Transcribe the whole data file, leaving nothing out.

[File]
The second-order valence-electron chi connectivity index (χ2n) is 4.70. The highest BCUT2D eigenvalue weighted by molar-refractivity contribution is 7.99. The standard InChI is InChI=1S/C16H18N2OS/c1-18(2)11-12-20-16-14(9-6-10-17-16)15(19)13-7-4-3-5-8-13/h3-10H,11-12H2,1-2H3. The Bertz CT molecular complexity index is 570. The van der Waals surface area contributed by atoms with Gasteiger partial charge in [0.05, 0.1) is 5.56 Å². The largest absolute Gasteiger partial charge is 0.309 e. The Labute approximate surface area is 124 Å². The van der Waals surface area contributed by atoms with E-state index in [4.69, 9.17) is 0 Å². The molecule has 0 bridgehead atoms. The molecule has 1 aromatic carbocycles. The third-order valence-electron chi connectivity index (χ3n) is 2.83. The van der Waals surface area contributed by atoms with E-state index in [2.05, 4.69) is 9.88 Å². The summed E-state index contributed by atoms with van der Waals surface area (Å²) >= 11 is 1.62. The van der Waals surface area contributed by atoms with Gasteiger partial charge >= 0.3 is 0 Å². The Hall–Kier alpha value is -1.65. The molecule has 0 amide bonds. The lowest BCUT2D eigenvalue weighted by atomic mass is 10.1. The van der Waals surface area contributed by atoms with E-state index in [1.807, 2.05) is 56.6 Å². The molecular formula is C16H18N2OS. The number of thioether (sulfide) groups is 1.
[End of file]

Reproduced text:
The second-order valence-electron chi connectivity index (χ2n) is 4.70. The highest BCUT2D eigenvalue weighted by molar-refractivity contribution is 7.99. The standard InChI is InChI=1S/C16H18N2OS/c1-18(2)11-12-20-16-14(9-6-10-17-16)15(19)13-7-4-3-5-8-13/h3-10H,11-12H2,1-2H3. The Bertz CT molecular complexity index is 570. The van der Waals surface area contributed by atoms with Gasteiger partial charge in [0.05, 0.1) is 5.56 Å². The largest absolute Gasteiger partial charge is 0.309 e. The Labute approximate surface area is 124 Å². The van der Waals surface area contributed by atoms with E-state index in [4.69, 9.17) is 0 Å². The molecule has 0 bridgehead atoms. The molecule has 1 aromatic carbocycles. The third-order valence-electron chi connectivity index (χ3n) is 2.83. The van der Waals surface area contributed by atoms with E-state index in [2.05, 4.69) is 9.88 Å². The summed E-state index contributed by atoms with van der Waals surface area (Å²) >= 11 is 1.62. The van der Waals surface area contributed by atoms with Gasteiger partial charge >= 0.3 is 0 Å². The Hall–Kier alpha value is -1.65. The molecule has 0 amide bonds. The lowest BCUT2D eigenvalue weighted by atomic mass is 10.1. The van der Waals surface area contributed by atoms with E-state index in [1.807, 2.05) is 56.6 Å². The molecular formula is C16H18N2OS. The number of thioether (sulfide) groups is 1.